by Leah Hyatt
A lifelong learner, teacher, and physician, James Ward, Jr., M.D., passed away at age 74 May 28 in Charleston.
Dr. James Ward Jr.
Born in Charlotte, N.C., Ward received two
undergraduate degrees in biology and chemistry from Wake Forest
University, a medical technology degree from Phillips University in
Oklahoma and master’s degrees in microbiology and genetics from the
University of New Hampshire. He completed his medical degree from MUSC
in 1966 and conducted his residency training in pediatrics, pathology,
and pediatric hematology and oncology. He later received master’s
degrees in counseling psychology and special education.
Considered Mount Pleasant’s first pediatrician and a family
practitioner, Ward was also an educator, teaching at the University of
New Hampshire, Furman University, Anderson College, College of
Charleston, The Citadel and MUSC. Ward was a lecturer and expert on
ADHD/dyslexia and has published numerous articles on the topic.
He was an active member of several professional and historical
organizations including the South Carolina Academy of Pediatrics,
Charleston County Medical Society, South Carolina Medical Association,
Phi Sigma, Beta Beta Beta and Alpha Omega Alpha Medical Honor
Ward served the Waring Historical Library at MUSC as an active board
member and the immediate past president. Ward often lectured at the
weekly Medical Student History Club meetings and established the W.
Curtis Worthington research paper competition to recognize papers from
international health sciences students.
He devoted much of his time to the Mount Pleasant CARES (Community Aid,
Relief, Education, and Support) clinic and the Roper St. Francis
Healthcare’s after-hours urgent care program, PedsPlus. Ward also
supported the arts in Charleston as the past president of the
Charleston Symphony, member of the Gibbes Art Museum and chair of the
music committee at First Baptist Church in Charleston.
Caring for patients and teaching others how to do the same, Ward was a
prominent figure in health care in the Charleston area for years.
Sharing his knowledge with others and encouraging students to learn and
be compassionate were attributes for which he will be remembered.
Ward is survived by his four children, Thomas Rush Ward, Elizabeth Ward
Paddock, William McIlwain Ward, and Judith Chaworth Ward; three
grandchildren; and other family. He was predeceased by wife, Louise
In memory of Ward, donations may be made to the Waring Historical Library Society at MUSC, MUSC 403, Charleston, SC 29425-4030.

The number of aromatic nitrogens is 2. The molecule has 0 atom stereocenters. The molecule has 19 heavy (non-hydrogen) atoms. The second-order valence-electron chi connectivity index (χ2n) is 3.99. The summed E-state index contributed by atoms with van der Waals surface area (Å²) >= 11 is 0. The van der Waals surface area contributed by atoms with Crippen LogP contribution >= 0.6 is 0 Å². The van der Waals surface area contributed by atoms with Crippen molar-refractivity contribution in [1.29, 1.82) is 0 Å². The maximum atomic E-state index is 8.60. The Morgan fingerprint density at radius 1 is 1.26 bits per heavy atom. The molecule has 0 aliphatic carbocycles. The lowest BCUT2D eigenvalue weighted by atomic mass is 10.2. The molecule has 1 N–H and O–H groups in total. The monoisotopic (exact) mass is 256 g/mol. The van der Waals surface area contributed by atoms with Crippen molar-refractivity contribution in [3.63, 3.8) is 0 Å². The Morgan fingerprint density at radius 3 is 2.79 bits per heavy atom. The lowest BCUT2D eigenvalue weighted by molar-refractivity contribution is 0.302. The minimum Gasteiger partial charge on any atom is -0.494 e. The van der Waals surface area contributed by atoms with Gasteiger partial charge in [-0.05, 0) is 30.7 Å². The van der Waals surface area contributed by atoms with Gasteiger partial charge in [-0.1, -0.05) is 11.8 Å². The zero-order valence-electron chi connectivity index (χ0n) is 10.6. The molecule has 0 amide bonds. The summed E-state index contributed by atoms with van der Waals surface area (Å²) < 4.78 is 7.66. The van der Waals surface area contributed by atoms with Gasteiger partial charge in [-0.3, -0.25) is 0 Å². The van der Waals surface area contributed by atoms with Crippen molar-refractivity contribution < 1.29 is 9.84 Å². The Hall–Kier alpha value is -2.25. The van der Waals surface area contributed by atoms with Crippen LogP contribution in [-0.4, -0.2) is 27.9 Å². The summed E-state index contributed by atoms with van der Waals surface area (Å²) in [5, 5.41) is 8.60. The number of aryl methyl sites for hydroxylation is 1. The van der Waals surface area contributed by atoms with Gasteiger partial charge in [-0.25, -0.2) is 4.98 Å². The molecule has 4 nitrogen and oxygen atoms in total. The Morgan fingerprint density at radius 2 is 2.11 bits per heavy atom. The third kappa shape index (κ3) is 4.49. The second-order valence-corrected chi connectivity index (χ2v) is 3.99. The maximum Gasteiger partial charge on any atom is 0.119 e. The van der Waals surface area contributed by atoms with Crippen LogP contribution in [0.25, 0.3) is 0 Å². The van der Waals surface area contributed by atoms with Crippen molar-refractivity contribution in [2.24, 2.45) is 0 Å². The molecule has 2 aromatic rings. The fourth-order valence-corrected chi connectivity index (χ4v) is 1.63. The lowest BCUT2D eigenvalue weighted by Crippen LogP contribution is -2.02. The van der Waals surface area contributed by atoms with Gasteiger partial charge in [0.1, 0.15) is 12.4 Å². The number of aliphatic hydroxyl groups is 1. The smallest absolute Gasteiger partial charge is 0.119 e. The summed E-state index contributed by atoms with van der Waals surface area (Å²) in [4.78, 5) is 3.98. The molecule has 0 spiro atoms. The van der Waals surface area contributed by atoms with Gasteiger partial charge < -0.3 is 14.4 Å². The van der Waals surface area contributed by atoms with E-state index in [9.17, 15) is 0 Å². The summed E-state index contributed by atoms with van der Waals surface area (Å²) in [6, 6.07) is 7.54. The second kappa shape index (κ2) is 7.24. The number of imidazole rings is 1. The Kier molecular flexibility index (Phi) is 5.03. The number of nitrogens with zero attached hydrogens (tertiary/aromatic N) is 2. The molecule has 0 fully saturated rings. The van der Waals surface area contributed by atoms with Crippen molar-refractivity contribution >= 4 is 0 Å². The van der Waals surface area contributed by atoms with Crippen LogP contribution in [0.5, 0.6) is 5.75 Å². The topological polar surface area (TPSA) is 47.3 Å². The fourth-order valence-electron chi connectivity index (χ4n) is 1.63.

Jim was a special
physician: a passionate pediatrician who really cared for his patients;
a talented teacher who worked with students at the Citadel, The College
of Charleston, and especially the Medical University of South Carolina;
a fantastic father and family man; and a scholarly student of Medical
History ( especially Gullah history). Jim worked with medical
students in the free Cares Clinic and gave of his time to many
charitable causes. He worked with the Student Medical History Club and
the Robert Wilson Medical History Club. He was elected by students at
MUSC into Alpha Omega Alpha, the Medical Honor Society.
I asked Dr. Ward to speak to my medical class reunion in 2008 (our 55th
reunion) and again this year at our 56th. He spoke in 2008 about
“Gullah Root Medicine” and this year his topic was “The Relationship
(possible father: son) between John C. Calhoun and Abraham Lincoln.
We’ll all miss Jim.
—Biemann Othersen, M.D., Professor of Surgery and Pediatrics, Emeritus Head Pediatric Surgery
Jim was instrumental
in establishing a paper competition with the Waring Library Society
named in Dr. W. Curtis Worthington’s honor. His efforts on this
were as much to honor his good friend as it was to stimulate an active
interest among students in the history of medicine. He cared so
passionately for the “young people” (as he always called them) whom he
met in his many roles: teacher, mentor, physician and friend. His
enthusiasm for life was contagious and he encouraged countless
individuals to embrace their potential and follow their dreams.
We will hold a memorial service for Jim at St. Lukes’ Chapel in fall
2009 once the students are back. Jim so loved the students he worked
with, and we wanted to be sure that they had an opportunity to remember
—Susan Hoffius, Curator and Assistant Professor, Waring Historical Library and Waring Library Society
I was blessed to have known Jim Ward.
One thing that may not have been expressed in other remembrances was
the high regard in which he was held by students —for his love of
teaching and of medicine and his patients. About two years ago, he was
elected by the medical students to Alpha Omega Alpha Medical Honor
Society. I have always felt that this is an even greater honor than
being elected as a student, and Jim deserved it more than anyone else I
can think of.
Jim loved South Carolina, Charleston and the Medical College (MUSC) and
the history that binds them all together. He has been active for
decades and served last year as the president of the Waring Library
society and was one of the members of the Robert Wilson Medical History
club that never missed a meeting. He was personally responsible for the
institution of the Curtis Worthington Essay Contest that is sponsored
by the Waring Library.
He cared for generations of children in Mount Pleasant, and at MUSC
graduations would repeatedly say at each commencement: ‘He/ she is one
of mine’ when one of his former patients crossed the stage— often more
than one person in each of the colleges.
He was, for me, the epitome of a Southern gentleman, and a model physician and teacher. I will miss him.
—Stephen I. Schabel, M.D., Professor of Radiology
Friday, July 3, 2009